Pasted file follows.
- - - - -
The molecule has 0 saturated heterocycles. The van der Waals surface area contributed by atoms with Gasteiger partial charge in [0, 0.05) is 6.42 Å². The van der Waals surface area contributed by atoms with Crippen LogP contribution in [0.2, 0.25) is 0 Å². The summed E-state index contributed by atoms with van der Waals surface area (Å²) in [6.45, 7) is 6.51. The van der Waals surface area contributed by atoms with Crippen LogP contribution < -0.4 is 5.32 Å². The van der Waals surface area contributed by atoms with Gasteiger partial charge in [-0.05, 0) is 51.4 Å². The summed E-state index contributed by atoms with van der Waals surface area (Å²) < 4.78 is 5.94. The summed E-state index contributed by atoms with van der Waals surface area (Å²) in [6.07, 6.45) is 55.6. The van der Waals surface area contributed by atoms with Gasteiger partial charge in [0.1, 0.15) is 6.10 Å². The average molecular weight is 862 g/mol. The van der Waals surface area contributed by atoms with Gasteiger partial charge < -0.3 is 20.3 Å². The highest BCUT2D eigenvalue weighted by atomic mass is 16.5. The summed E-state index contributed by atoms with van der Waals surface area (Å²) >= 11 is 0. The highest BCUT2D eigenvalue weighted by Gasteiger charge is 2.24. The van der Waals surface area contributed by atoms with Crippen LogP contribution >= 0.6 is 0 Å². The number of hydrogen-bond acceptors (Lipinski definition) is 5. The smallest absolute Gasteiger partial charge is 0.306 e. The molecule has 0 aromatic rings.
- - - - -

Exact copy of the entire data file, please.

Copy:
The molecule has 0 saturated heterocycles. The van der Waals surface area contributed by atoms with Gasteiger partial charge in [0, 0.05) is 6.42 Å². The van der Waals surface area contributed by atoms with Crippen LogP contribution in [0.2, 0.25) is 0 Å². The summed E-state index contributed by atoms with van der Waals surface area (Å²) in [6.45, 7) is 6.51. The van der Waals surface area contributed by atoms with Crippen LogP contribution < -0.4 is 5.32 Å². The van der Waals surface area contributed by atoms with Gasteiger partial charge in [-0.05, 0) is 51.4 Å². The summed E-state index contributed by atoms with van der Waals surface area (Å²) < 4.78 is 5.94. The summed E-state index contributed by atoms with van der Waals surface area (Å²) in [6.07, 6.45) is 55.6. The van der Waals surface area contributed by atoms with Gasteiger partial charge in [0.1, 0.15) is 6.10 Å². The average molecular weight is 862 g/mol. The van der Waals surface area contributed by atoms with Gasteiger partial charge < -0.3 is 20.3 Å². The highest BCUT2D eigenvalue weighted by atomic mass is 16.5. The summed E-state index contributed by atoms with van der Waals surface area (Å²) >= 11 is 0. The highest BCUT2D eigenvalue weighted by Gasteiger charge is 2.24. The van der Waals surface area contributed by atoms with Crippen LogP contribution >= 0.6 is 0 Å². The number of hydrogen-bond acceptors (Lipinski definition) is 5. The smallest absolute Gasteiger partial charge is 0.306 e. The molecule has 0 aromatic rings.